Looking to buy a new vehicle? Wondering if your purchase qualifies for tax deductions?
Buying a car for personal or business use may have tax-deductible benefits. The IRS allows taxpayers to deduct either local and state sales taxes or local and state income taxes, but not both. You can also deduct some of your vehicle’s operating costs if you use the car for business, charity or medical purposes.
Since it’s tax season and everyone has taxes on their brain, let’s cover what you need to know about tax deductions for personal vehicles.
Car Sales Tax
You may be able to deduct the car sales tax you paid when you purchased a new or used vehicle from a private seller or dealership. On your purchase order, it will state the amount owed in car sales tax.
Both local states and local governments can charge sales tax. There are only five states that don’t pay any sales tax when purchasing a car: Alaska, Delaware, Montana, New Hampshire and Oregon.
Some states also charge personal property taxes in addition to the sales tax. Property taxes are typically based on the car’s value. The higher the value of the car, the more you’ll pay in property taxes.
Since the IRS only allows you to deduct up to $10,000 total in sales, income and property taxes, you’ll want to compare the two numbers – property tax and sales tax – and deduct the one that is larger.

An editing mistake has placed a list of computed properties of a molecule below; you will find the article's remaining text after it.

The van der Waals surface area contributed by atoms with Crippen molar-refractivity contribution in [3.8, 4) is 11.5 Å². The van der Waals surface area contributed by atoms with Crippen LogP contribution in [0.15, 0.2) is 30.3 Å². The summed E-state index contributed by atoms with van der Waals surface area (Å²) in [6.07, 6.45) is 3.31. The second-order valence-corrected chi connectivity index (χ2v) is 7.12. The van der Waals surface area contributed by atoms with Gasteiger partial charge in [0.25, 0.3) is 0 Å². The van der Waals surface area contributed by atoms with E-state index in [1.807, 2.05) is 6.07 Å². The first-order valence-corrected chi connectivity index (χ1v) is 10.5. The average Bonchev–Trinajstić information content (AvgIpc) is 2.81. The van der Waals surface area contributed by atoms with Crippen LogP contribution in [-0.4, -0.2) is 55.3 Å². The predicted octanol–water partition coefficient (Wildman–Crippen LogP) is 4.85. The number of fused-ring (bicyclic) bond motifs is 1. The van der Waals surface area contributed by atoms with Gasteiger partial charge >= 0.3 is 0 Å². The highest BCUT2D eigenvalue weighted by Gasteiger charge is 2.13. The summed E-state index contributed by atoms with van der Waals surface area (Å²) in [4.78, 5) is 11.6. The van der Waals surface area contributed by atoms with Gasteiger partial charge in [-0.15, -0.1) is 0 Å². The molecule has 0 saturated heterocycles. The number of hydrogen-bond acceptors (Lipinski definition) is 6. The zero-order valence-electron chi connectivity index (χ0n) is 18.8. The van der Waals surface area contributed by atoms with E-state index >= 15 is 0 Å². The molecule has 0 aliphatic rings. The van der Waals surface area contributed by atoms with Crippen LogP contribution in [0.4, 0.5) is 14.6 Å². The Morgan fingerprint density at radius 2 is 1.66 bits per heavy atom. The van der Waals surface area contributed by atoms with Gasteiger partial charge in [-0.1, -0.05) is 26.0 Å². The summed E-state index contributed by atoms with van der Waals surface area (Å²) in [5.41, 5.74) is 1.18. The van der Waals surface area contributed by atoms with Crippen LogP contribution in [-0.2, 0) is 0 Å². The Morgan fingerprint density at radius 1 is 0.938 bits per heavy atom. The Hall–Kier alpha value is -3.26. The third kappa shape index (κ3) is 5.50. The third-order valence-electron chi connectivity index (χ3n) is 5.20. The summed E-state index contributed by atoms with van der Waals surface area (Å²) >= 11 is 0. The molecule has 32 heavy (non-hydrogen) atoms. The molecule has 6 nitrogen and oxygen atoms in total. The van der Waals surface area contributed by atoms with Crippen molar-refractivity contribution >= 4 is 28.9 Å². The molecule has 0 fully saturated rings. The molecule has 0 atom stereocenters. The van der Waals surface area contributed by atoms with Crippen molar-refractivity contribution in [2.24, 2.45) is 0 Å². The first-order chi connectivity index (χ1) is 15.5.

To determine this, you may have to play around with the numbers using tax software. You can itemize your deductions, or take a standard deduction. If you live in a state that doesn’t charge sales tax, then you’ll obviously just deduct the property taxes.
What if I Use My Vehicle for Business, Too?
If you use your car exclusively for business, you can write off most, if not all, of your car expenses, including car depreciation and car mileage. If you use your car for both business and personal purposes, as many people do, you’ll need to divide your expenses based on the mileage you’re using for each.
You may also qualify for deductions if you own an electric vehicle. There is a $7,500 federal income tax credit for electric or plug-in hybrid vehicles, in addition to local or state incentives. You can learn more about driving down your taxes in this article from TurboTax.
If you’re thinking about buying a car, you may be able to write some of it off on next year’s taxes, especially if you plan to use the vehicle for business purposes as well. To browse affordable repo cars directly from banks, lenders and credit unions, visit RepoFinder.com today!